I'm still very uncomfortable with giving an app full access to the data in my device by moving it into the circle and question how necessary it really would be.

        I'm still very uncomfortable with giving an app full access to the data in my device by moving it into the circle and question how necessary it really would be.

        1 vote
        1. ThatFanficGuy Link Parent
          If you want suggestions, you share with the desired app. Considering it defaults to "no access", it's as simple a rule about privacy you'll get – which is exactly what people with no technical...

          If you want suggestions, you share with the desired app. Considering it defaults to "no access", it's as simple a rule about privacy you'll get – which is exactly what people with no technical aptitude need.

          You may argue whether this is the best way to handle privacy in a simple way – in which case, you're welcome to suggest a better option. Better yet: share it here and write Lennart, the author of the essay (he's left his Twitter handle and email address at the bottom). Maybe the ensuring discussion would produce an even-better option.

          It's by no means a perfect solution, but it's the simplest and most straightforward, concept-wise, I've heard so far.

          As for the necessity of it all – well, I'd say it's more than necessary: it's inevitable, and it's the way we handle this massive change that matters. Not gonna bet my money on it, 'cause I'm no machine-learning expert, but I've seen technology move on even in my relatively-short life.

          When I got my first PC, I couldn't even imagine one day seeing a computer the size of a wristwatch, talking back to me, checking which restaurants are open nearby, and playing music on my wireless headphones. 3D games of such amazing fidelity within just a decade? Duuude. Or, how 'bout dual cameras, or a front-facing camera hidden entirely under the screen? Or maybe VR, in all of its still-expensive-as-hell glory.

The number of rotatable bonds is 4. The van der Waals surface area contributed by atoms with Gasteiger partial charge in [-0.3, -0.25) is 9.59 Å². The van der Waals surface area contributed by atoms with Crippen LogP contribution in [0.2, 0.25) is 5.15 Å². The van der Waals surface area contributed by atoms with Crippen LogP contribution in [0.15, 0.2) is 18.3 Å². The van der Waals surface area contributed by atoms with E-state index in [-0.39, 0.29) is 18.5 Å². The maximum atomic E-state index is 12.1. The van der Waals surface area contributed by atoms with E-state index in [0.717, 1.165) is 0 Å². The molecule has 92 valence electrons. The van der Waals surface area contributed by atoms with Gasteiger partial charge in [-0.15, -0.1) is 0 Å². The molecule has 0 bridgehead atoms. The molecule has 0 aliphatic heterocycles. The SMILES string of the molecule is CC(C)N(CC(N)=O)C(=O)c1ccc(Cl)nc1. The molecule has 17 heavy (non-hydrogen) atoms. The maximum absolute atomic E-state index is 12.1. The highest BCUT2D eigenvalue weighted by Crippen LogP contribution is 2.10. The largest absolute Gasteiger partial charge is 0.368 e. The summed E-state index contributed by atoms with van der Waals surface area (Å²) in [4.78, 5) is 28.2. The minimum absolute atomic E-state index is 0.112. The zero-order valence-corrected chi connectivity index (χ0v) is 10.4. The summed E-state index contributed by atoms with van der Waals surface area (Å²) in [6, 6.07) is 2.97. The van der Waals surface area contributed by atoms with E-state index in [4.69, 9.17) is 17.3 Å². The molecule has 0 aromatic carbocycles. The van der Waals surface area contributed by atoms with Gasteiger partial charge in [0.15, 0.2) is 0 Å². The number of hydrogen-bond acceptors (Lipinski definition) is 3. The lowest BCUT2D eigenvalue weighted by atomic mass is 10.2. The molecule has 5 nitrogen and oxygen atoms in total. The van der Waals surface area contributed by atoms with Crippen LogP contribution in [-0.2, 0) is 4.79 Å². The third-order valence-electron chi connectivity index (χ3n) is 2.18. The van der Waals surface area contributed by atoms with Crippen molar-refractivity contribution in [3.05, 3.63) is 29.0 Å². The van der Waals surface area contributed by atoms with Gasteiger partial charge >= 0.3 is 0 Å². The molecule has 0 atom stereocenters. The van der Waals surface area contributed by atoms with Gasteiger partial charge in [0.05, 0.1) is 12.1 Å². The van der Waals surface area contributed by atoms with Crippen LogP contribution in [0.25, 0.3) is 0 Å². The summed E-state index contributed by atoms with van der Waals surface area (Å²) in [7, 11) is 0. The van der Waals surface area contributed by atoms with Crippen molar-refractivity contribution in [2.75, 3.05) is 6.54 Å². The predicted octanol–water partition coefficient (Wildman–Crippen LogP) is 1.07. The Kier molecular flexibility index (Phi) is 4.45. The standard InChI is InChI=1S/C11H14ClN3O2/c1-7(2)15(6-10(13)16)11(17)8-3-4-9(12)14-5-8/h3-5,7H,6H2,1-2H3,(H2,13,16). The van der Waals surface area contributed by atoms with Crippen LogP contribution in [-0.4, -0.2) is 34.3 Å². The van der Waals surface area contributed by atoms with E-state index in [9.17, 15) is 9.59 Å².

What I'm saying is: shit moves on. We'll get to the point where Siri could tell me I'm eating too much yogurt and not enough apples (in which case, oddly enough, shit will not move on, in a more literal sense). It's a question not of time but of our approach to it. It's not good enough now? Uh, have you seen the pace of it?

          Facebook and Google and Microsoft will keep getting your data, and refining their secret projects, and enact their crazy experiments (a lot of which I would be fine with if they defaulted to consenting a portion of users before running). Maybe let's not let them – not without our explicit consent? Just an idea.

          Cloudfall, as far as I'm aware, is the best idea on how to approach this.

          2 votes
  2. ThatFanficGuy Link

    The cloud cripples your data. Instagram has your photos, iMessage your messages and Google your documents. By splitting up our data, we prevent any AI from truly knowing us as individuals. And by giving away all control, we relegate ourselves to mindless drivers of engagement. What have we gained from sharing our lives with Facebook? If data is the new oil, where are our cars?

    Algorithms will soon influence every part of our world. Google and Facebook already use AI to decide what you see, and by extension what you think, feel and do. Do we really want to base our behaviour on systems we can’t understand and can’t control?

    I believe that users having control over their data will let companies achieve the full potential of AI. By designing technology to align with user values, we can reignite our confidence in technology that amplifies and advances humanity.

    We need to rethink the relation between our data and the services that use it.

    1 vote